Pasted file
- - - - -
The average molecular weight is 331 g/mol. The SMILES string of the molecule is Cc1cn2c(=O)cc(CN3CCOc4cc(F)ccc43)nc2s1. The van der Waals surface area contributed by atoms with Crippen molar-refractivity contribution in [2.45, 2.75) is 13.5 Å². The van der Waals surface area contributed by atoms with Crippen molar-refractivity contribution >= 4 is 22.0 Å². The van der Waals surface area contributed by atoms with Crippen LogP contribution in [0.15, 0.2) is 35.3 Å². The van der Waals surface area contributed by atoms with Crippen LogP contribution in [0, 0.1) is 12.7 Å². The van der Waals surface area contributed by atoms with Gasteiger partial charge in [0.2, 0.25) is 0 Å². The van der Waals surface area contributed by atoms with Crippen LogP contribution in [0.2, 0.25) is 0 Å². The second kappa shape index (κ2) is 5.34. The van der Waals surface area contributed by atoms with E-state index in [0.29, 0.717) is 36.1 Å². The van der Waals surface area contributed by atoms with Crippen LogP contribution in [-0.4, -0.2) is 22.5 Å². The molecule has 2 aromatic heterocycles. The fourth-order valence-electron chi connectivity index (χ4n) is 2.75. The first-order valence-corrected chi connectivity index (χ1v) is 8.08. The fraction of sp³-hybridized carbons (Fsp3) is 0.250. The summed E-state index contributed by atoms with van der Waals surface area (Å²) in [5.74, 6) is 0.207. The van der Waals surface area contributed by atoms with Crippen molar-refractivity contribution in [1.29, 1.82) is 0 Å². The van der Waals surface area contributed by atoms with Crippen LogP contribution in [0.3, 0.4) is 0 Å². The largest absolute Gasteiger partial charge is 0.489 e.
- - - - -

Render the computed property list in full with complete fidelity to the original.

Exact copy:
The average molecular weight is 331 g/mol. The SMILES string of the molecule is Cc1cn2c(=O)cc(CN3CCOc4cc(F)ccc43)nc2s1. The van der Waals surface area contributed by atoms with Crippen molar-refractivity contribution in [2.45, 2.75) is 13.5 Å². The van der Waals surface area contributed by atoms with Crippen molar-refractivity contribution >= 4 is 22.0 Å². The van der Waals surface area contributed by atoms with Crippen LogP contribution in [0.15, 0.2) is 35.3 Å². The van der Waals surface area contributed by atoms with Crippen LogP contribution in [0, 0.1) is 12.7 Å². The van der Waals surface area contributed by atoms with Gasteiger partial charge in [0.2, 0.25) is 0 Å². The van der Waals surface area contributed by atoms with Crippen LogP contribution in [0.2, 0.25) is 0 Å². The second kappa shape index (κ2) is 5.34. The van der Waals surface area contributed by atoms with E-state index in [0.29, 0.717) is 36.1 Å². The van der Waals surface area contributed by atoms with Crippen LogP contribution in [-0.4, -0.2) is 22.5 Å². The molecule has 2 aromatic heterocycles. The fourth-order valence-electron chi connectivity index (χ4n) is 2.75. The first-order valence-corrected chi connectivity index (χ1v) is 8.08. The fraction of sp³-hybridized carbons (Fsp3) is 0.250. The summed E-state index contributed by atoms with van der Waals surface area (Å²) in [5.74, 6) is 0.207. The van der Waals surface area contributed by atoms with Crippen molar-refractivity contribution in [1.29, 1.82) is 0 Å². The van der Waals surface area contributed by atoms with Crippen LogP contribution in [0.3, 0.4) is 0 Å². The largest absolute Gasteiger partial charge is 0.489 e.